I had mentioned that there were two major practice levels that an academic coach needs in order to focus on the learning strategies for adult learners in my post titled Inspect and Adapt: A Learning Coach Practice. In that post, I had explored the “big picture” approach to coaching with the underlying goal of helping students transition away from fixed mindset thinking. This second level digs into the target areas for a learning coach to focus along with strategies on addressing those areas. This is the first post in a short series focused on the more specific areas, starting with Academic Expectations. Future posts will explore Communication Skills, Grammar Skills, and Writing Skills. These are crucial areas to target with students and I’ll discuss what strategies learning coaches can employ to help students establish and accomplish goals within those areas.
Most adult learners are already overwhelmed and even feel a certain amount of pressure to be in school in the first place. Maybe they need a job or want a promotion. Maybe they feel like their job is threatened if they don’t get a degree. Many of our adult learners are very focused on a single outcome: get a degree.
Then they open the material. *BOOM* Slapped with what feels like a huge amount of information, it’s not too surprising that it’s left unread. Keep in mind that a two-page letter from the insurance company is bound to get minimal attention with a mild attempt to get the bottom line as quickly as possible. Your syllabus is going to get about the same treatment. Thus, we have a surprising lack of awareness around due dates, writing expectations, collaboration expectations, and general policies.
The facilitating coach, as I dubbed the title in my post titled Differentiating Academic Coaching Roles, can go quite a long distance in addressing this particular gap by chunking the information better and developing personal relationships with the students. In my own experience, I have sent small 1-minute video clips to students on one major thing at a time (due dates versus discussions versus submissions), which has helped students retain the knowledge better. Also, by being willing to pick up the phone and have personal conversations, I’ve noticed a much higher percentage of contact for questions, although be prepared for massive texting as the preferred communication method.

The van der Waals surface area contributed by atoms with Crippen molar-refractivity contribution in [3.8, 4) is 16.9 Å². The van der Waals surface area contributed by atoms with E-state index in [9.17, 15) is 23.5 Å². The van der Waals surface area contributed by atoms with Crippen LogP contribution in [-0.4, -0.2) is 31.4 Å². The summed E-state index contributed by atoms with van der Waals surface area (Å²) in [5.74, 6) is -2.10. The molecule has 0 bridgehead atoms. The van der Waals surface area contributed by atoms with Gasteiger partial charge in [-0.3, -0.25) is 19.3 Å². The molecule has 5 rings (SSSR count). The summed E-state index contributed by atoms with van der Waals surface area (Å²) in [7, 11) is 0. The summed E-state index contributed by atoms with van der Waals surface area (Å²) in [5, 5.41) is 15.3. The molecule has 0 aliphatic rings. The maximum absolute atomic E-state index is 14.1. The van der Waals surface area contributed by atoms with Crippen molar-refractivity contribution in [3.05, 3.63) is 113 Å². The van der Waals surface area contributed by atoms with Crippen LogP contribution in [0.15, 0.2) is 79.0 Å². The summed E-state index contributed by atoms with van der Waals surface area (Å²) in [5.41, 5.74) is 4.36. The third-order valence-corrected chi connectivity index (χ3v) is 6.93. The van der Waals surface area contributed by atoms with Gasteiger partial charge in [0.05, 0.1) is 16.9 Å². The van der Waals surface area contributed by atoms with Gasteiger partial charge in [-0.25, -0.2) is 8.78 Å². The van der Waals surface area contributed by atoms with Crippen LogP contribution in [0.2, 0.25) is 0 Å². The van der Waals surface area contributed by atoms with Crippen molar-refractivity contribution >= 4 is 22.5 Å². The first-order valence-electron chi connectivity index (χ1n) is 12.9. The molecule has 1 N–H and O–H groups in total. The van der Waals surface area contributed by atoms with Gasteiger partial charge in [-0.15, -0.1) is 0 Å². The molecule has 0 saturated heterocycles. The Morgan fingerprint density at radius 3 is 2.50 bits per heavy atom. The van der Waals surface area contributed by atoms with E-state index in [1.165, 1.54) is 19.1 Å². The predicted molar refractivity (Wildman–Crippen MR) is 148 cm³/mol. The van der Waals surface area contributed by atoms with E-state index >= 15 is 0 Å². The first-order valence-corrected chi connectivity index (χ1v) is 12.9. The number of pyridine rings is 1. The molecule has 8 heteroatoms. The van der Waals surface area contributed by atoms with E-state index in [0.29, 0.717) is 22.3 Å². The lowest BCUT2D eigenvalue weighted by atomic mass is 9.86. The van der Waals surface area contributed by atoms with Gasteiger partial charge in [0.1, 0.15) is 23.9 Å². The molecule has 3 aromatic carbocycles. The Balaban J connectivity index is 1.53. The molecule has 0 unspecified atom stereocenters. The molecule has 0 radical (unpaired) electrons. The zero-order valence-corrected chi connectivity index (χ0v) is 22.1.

However, the learning coach, dedicated to the development of study skills and soft skills, can cover the following points around academic expectations.
- Planning with forgiveness. A common theme is for anybody to set lofty goals, fail, then quit. Helping students get to planning with reality is something that the advisor acting as a planning coach can achieve, but also, just helping students get to the point where the forgive themselves, and adjust their plans to be more realistic each time.
- This is for all coaching roles. Many adult learners are frankly….afraid. Then we inundate them with information, have no emotional connection, and then notice how quiet they are … which is likely because their brains just exploded. Listening. Let them share their frustrations and don’t just reference them to the rubric.
- Share basic adult learning methods. Without bogging students down in theory, share with them that their emotions are absolutely backed scientifically. Explain that adults learn experientially. Share the value of journaling. Describe what authentic assessment is without the terminology. It is surprising how many new adult learners are fearful that they are weird, and finding out that there is an entire sector of education dedicated to them is extremely gratifying.
The major goals for academic expectations should involve not only awareness of the basics, but an organised approach to the learning experience, willingness to ask questions and obtain clarification, and continual engagement throughout the course.
Crossposted at my LinkedIn account for Academic Coach Target Areas: Academic Expectations